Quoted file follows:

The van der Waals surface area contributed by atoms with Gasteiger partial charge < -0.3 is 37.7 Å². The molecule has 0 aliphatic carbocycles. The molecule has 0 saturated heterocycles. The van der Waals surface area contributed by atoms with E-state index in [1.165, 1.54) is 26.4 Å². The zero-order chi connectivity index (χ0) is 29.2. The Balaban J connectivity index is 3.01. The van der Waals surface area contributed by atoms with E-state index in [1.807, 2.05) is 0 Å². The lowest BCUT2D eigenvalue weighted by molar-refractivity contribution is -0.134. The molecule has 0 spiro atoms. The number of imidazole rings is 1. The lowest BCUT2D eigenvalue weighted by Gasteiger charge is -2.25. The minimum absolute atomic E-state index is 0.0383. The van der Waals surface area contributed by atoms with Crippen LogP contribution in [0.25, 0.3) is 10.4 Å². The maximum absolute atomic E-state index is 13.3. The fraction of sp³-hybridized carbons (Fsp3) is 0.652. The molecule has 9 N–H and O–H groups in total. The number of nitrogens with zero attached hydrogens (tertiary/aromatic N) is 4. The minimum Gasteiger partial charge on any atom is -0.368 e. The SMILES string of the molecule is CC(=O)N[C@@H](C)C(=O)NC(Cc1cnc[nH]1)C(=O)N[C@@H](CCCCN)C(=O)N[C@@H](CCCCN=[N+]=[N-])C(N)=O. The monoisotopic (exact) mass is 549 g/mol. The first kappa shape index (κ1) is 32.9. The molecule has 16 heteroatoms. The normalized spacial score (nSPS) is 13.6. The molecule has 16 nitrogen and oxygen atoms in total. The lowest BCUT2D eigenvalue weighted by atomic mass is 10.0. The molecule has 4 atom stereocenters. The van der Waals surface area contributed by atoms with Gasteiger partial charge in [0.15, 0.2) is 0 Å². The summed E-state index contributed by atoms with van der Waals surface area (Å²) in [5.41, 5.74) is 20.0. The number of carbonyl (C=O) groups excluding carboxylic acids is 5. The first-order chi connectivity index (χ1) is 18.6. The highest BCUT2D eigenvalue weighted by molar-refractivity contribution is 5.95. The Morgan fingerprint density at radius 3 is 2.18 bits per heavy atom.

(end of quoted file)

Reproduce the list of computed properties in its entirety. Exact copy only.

The van der Waals surface area contributed by atoms with Gasteiger partial charge < -0.3 is 37.7 Å². The molecule has 0 aliphatic carbocycles. The molecule has 0 saturated heterocycles. The van der Waals surface area contributed by atoms with E-state index in [1.165, 1.54) is 26.4 Å². The zero-order chi connectivity index (χ0) is 29.2. The Balaban J connectivity index is 3.01. The van der Waals surface area contributed by atoms with E-state index in [1.807, 2.05) is 0 Å². The lowest BCUT2D eigenvalue weighted by molar-refractivity contribution is -0.134. The molecule has 0 spiro atoms. The number of imidazole rings is 1. The lowest BCUT2D eigenvalue weighted by Gasteiger charge is -2.25. The minimum absolute atomic E-state index is 0.0383. The van der Waals surface area contributed by atoms with Crippen LogP contribution in [0.25, 0.3) is 10.4 Å². The maximum absolute atomic E-state index is 13.3. The fraction of sp³-hybridized carbons (Fsp3) is 0.652. The molecule has 9 N–H and O–H groups in total. The number of nitrogens with zero attached hydrogens (tertiary/aromatic N) is 4. The minimum Gasteiger partial charge on any atom is -0.368 e. The SMILES string of the molecule is CC(=O)N[C@@H](C)C(=O)NC(Cc1cnc[nH]1)C(=O)N[C@@H](CCCCN)C(=O)N[C@@H](CCCCN=[N+]=[N-])C(N)=O. The monoisotopic (exact) mass is 549 g/mol. The first kappa shape index (κ1) is 32.9. The molecule has 16 heteroatoms. The normalized spacial score (nSPS) is 13.6. The molecule has 16 nitrogen and oxygen atoms in total. The lowest BCUT2D eigenvalue weighted by atomic mass is 10.0. The molecule has 4 atom stereocenters. The van der Waals surface area contributed by atoms with Gasteiger partial charge in [0.15, 0.2) is 0 Å². The summed E-state index contributed by atoms with van der Waals surface area (Å²) in [5.41, 5.74) is 20.0. The number of carbonyl (C=O) groups excluding carboxylic acids is 5. The first-order chi connectivity index (χ1) is 18.6. The highest BCUT2D eigenvalue weighted by molar-refractivity contribution is 5.95. The Morgan fingerprint density at radius 3 is 2.18 bits per heavy atom.